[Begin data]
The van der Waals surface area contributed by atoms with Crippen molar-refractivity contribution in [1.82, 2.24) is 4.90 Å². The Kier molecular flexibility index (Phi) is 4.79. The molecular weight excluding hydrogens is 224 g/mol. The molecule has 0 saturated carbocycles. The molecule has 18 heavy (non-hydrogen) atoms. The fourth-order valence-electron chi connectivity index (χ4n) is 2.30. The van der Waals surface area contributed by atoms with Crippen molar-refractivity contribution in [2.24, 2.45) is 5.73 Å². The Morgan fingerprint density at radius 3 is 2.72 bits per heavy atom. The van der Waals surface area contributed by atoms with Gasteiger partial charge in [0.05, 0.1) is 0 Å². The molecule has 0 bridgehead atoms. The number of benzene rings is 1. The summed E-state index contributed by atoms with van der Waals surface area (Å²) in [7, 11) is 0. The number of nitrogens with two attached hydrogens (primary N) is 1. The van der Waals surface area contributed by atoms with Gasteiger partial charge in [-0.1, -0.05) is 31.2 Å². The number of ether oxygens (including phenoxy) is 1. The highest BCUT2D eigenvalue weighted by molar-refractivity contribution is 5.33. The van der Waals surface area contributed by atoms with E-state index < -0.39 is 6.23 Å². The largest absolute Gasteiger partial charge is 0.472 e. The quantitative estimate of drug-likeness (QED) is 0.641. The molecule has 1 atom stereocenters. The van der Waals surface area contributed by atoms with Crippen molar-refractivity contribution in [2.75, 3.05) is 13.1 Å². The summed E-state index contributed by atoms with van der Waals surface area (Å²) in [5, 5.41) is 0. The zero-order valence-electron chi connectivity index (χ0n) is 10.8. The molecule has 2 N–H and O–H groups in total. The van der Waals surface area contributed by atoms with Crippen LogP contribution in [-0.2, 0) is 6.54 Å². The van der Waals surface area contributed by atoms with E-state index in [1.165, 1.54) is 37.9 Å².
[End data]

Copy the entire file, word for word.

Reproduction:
The van der Waals surface area contributed by atoms with Crippen molar-refractivity contribution in [1.82, 2.24) is 4.90 Å². The Kier molecular flexibility index (Phi) is 4.79. The molecular weight excluding hydrogens is 224 g/mol. The molecule has 0 saturated carbocycles. The molecule has 18 heavy (non-hydrogen) atoms. The fourth-order valence-electron chi connectivity index (χ4n) is 2.30. The van der Waals surface area contributed by atoms with Crippen molar-refractivity contribution in [2.24, 2.45) is 5.73 Å². The Morgan fingerprint density at radius 3 is 2.72 bits per heavy atom. The van der Waals surface area contributed by atoms with Gasteiger partial charge in [0.05, 0.1) is 0 Å². The molecule has 0 bridgehead atoms. The number of benzene rings is 1. The summed E-state index contributed by atoms with van der Waals surface area (Å²) in [7, 11) is 0. The number of nitrogens with two attached hydrogens (primary N) is 1. The van der Waals surface area contributed by atoms with Gasteiger partial charge in [-0.1, -0.05) is 31.2 Å². The number of ether oxygens (including phenoxy) is 1. The highest BCUT2D eigenvalue weighted by molar-refractivity contribution is 5.33. The van der Waals surface area contributed by atoms with E-state index < -0.39 is 6.23 Å². The largest absolute Gasteiger partial charge is 0.472 e. The quantitative estimate of drug-likeness (QED) is 0.641. The molecule has 1 atom stereocenters. The van der Waals surface area contributed by atoms with Crippen molar-refractivity contribution in [2.75, 3.05) is 13.1 Å². The summed E-state index contributed by atoms with van der Waals surface area (Å²) in [5, 5.41) is 0. The zero-order valence-electron chi connectivity index (χ0n) is 10.8. The molecule has 2 N–H and O–H groups in total. The van der Waals surface area contributed by atoms with Crippen LogP contribution in [-0.2, 0) is 6.54 Å². The van der Waals surface area contributed by atoms with E-state index in [1.165, 1.54) is 37.9 Å².